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By Luther Campbell
In the pantheon of great American empire-builders Nelson Long's name may not immediately spring to mind. Rockefeller had oil. Vanderbilt was master of the railroads. J.P. Morgan ruled steel and financing. The Hearst name became synonymous with the publishing industry. Long, in his own obscure field, was equally unsurpassed. His business was peddling off-duty cops.
Beginning in the 1980s, when he was an officer with the Miami Beach Police Department, Long was known in the film and television industry as the guy who could get all the off-duty police you needed to assure your production would go smoothly on the Beach. Want to block traffic on Washington Avenue? Long's your man. Need a police escort to drive a couple of Winnebagos onto the sand? Long can help you. Shooting a scene with a famous movie star and need crowd control? See Long. And even though he retired from the department in October 1992 following a heart attack, he continued providing his services.
"Nelson was great," coos Beverly Visitacion, a veteran location manager, echoing a common sentiment heard throughout the local production industry. "He was a location manager's dream. You could always count on him to do whatever he said he was going to do, which meant you could get a good night's sleep."
But early this year police officials began to grow suspicious that Long had been operating in violation of departmental administrative rules. And in March the former cop suddenly backed out of the business, leaving behind unanswered questions about his activities. According to sources in the State Attorney's Office and the Miami Beach Police Department, investigators from the SAO and the police department's internal affairs department are probing Long's enterprise and his relationship with the City of Miami Beach.
Off-duty police work is an opportunity available to officers at most police departments in South Florida, and can be a lucrative sideline. (In Miami Beach, the official off-duty rate is twenty dollars per hour per officer.) Sgt. Gary Bergert, supervisor of the Off-Duty Employment Office, estimates that the department receives several hundred requests per month for off-duty officers to stand at the doorways of clubs, grocery stores, banks -- any place that needs a law enforcement boost. Production-related work, Bergert says, accounts for no more than twenty percent of total off-duty business.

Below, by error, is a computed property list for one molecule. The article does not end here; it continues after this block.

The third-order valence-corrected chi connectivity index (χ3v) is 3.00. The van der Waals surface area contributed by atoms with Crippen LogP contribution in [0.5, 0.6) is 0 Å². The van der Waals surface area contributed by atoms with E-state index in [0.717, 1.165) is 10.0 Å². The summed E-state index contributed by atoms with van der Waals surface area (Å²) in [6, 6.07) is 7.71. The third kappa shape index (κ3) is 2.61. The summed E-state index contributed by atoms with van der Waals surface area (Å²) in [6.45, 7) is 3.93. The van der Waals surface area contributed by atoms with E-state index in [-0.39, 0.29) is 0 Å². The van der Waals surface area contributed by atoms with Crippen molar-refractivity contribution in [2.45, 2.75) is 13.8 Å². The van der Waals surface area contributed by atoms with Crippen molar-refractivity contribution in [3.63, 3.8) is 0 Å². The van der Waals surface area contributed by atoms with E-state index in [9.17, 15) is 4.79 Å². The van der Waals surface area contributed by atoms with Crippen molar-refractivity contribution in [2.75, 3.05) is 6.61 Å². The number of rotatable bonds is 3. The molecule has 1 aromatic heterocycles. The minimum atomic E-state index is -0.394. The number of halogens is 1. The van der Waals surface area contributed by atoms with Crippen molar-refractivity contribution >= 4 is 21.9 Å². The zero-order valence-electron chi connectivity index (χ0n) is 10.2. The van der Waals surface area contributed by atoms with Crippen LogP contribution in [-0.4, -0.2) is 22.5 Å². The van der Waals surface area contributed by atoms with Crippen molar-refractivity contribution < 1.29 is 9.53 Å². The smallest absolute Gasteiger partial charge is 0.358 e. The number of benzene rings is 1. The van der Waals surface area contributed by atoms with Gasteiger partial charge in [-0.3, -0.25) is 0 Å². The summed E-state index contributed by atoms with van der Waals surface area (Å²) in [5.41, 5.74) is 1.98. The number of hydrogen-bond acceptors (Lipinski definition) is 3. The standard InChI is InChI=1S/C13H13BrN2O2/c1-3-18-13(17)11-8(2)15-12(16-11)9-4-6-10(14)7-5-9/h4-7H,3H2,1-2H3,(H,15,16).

City regulations require that all requests for off-duty officers be channeled through the police department's Off-Duty Employment Office. The department then selects officers to work the job -- the assignments are doled out on a rotational basis for fairness. (In the case of long-term jobs, Bergert appoints a coordinator who acts as liaison between the business, the officers, and the Off-Duty Employment Office.) The client, whether it be Publix or Big Time Productions, must pay the department an administrative surcharge (eight dollars per man per shift for a permanent job and fifteen for a one-time event) and pay the off-duty officers directly.
At least that's the way the system should work. But in reality the off-duty program was for many years considerably less efficient. According to Capt. Casey Conwell, commander of the department's Support Services Division, which includes the Off-Duty Employment Office, a supervisor (Sergeant Bergert) was only recently assigned to oversee the office full-time. In addition the office became computerized just a short time ago. "All the coordinators were supposed to send in their records to the off-duty office, but because there was no full-time supervisor checking on these jobs, I cannot vouch that they were all in compliance," Conwell says. As a result, the captain adds, it's possible that some jobs weren't reported and administrative fees weren't paid. "One of the problems you have is who's in charge and who's watching who."
During the 1980s Nelson Long emerged as the main off-duty police coordinator for the production industry. And after retiring from the police force he apparently expanded his enterprise beyond the mere issue of law-enforcement. Besides arranging for cops, production sources say, Long would subcontract traffic barricades from a private firm, and work with the city's parking department to ensure that the right meters were bagged and parking spaces allotted for production vehicles and equipment. "He was able to clear streets in Miami Beach, which is a miracle," location manager Visitacion says. "He had a good rapport with store owners, so he could smooth things over. He always knew the trickiest streets to film on and knew how many police it would take to do it safely. Whenever you dealt with the Beach, you brought Nelson in early."